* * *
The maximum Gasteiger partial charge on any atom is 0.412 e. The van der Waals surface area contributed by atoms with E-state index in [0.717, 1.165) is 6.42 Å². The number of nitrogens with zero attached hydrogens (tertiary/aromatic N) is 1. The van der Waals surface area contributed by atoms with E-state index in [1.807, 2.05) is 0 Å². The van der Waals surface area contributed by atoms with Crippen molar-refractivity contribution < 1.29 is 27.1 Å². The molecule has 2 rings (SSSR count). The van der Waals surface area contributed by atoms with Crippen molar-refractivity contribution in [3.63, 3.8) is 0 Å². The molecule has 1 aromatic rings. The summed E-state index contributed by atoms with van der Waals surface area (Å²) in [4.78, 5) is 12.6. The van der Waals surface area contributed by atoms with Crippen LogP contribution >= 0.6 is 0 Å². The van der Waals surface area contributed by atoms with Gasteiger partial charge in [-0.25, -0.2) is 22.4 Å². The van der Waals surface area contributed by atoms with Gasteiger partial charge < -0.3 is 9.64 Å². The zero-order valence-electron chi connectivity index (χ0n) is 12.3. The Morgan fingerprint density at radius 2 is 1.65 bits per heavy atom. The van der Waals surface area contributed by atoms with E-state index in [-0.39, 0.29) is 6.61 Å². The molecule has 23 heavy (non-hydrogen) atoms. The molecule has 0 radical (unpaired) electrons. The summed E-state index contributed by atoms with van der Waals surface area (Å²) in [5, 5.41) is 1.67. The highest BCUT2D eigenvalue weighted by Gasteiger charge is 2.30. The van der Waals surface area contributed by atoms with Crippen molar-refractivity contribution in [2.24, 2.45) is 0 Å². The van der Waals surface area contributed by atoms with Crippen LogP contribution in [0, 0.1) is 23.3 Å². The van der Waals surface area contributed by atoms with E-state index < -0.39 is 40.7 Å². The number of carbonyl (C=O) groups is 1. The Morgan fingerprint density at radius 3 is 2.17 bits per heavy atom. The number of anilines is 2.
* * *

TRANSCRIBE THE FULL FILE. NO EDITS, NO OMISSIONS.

The maximum Gasteiger partial charge on any atom is 0.412 e. The van der Waals surface area contributed by atoms with E-state index in [0.717, 1.165) is 6.42 Å². The number of nitrogens with zero attached hydrogens (tertiary/aromatic N) is 1. The van der Waals surface area contributed by atoms with E-state index in [1.807, 2.05) is 0 Å². The van der Waals surface area contributed by atoms with Crippen molar-refractivity contribution < 1.29 is 27.1 Å². The molecule has 2 rings (SSSR count). The van der Waals surface area contributed by atoms with Crippen molar-refractivity contribution in [3.63, 3.8) is 0 Å². The molecule has 1 aromatic rings. The summed E-state index contributed by atoms with van der Waals surface area (Å²) in [4.78, 5) is 12.6. The van der Waals surface area contributed by atoms with Crippen LogP contribution >= 0.6 is 0 Å². The van der Waals surface area contributed by atoms with Gasteiger partial charge in [-0.25, -0.2) is 22.4 Å². The van der Waals surface area contributed by atoms with Gasteiger partial charge < -0.3 is 9.64 Å². The zero-order valence-electron chi connectivity index (χ0n) is 12.3. The Morgan fingerprint density at radius 2 is 1.65 bits per heavy atom. The van der Waals surface area contributed by atoms with E-state index in [-0.39, 0.29) is 6.61 Å². The molecule has 23 heavy (non-hydrogen) atoms. The molecule has 0 radical (unpaired) electrons. The summed E-state index contributed by atoms with van der Waals surface area (Å²) in [5, 5.41) is 1.67. The highest BCUT2D eigenvalue weighted by Gasteiger charge is 2.30. The van der Waals surface area contributed by atoms with Crippen molar-refractivity contribution in [2.24, 2.45) is 0 Å². The van der Waals surface area contributed by atoms with Crippen LogP contribution in [0, 0.1) is 23.3 Å². The van der Waals surface area contributed by atoms with E-state index < -0.39 is 40.7 Å². The number of carbonyl (C=O) groups is 1. The Morgan fingerprint density at radius 3 is 2.17 bits per heavy atom. The number of anilines is 2.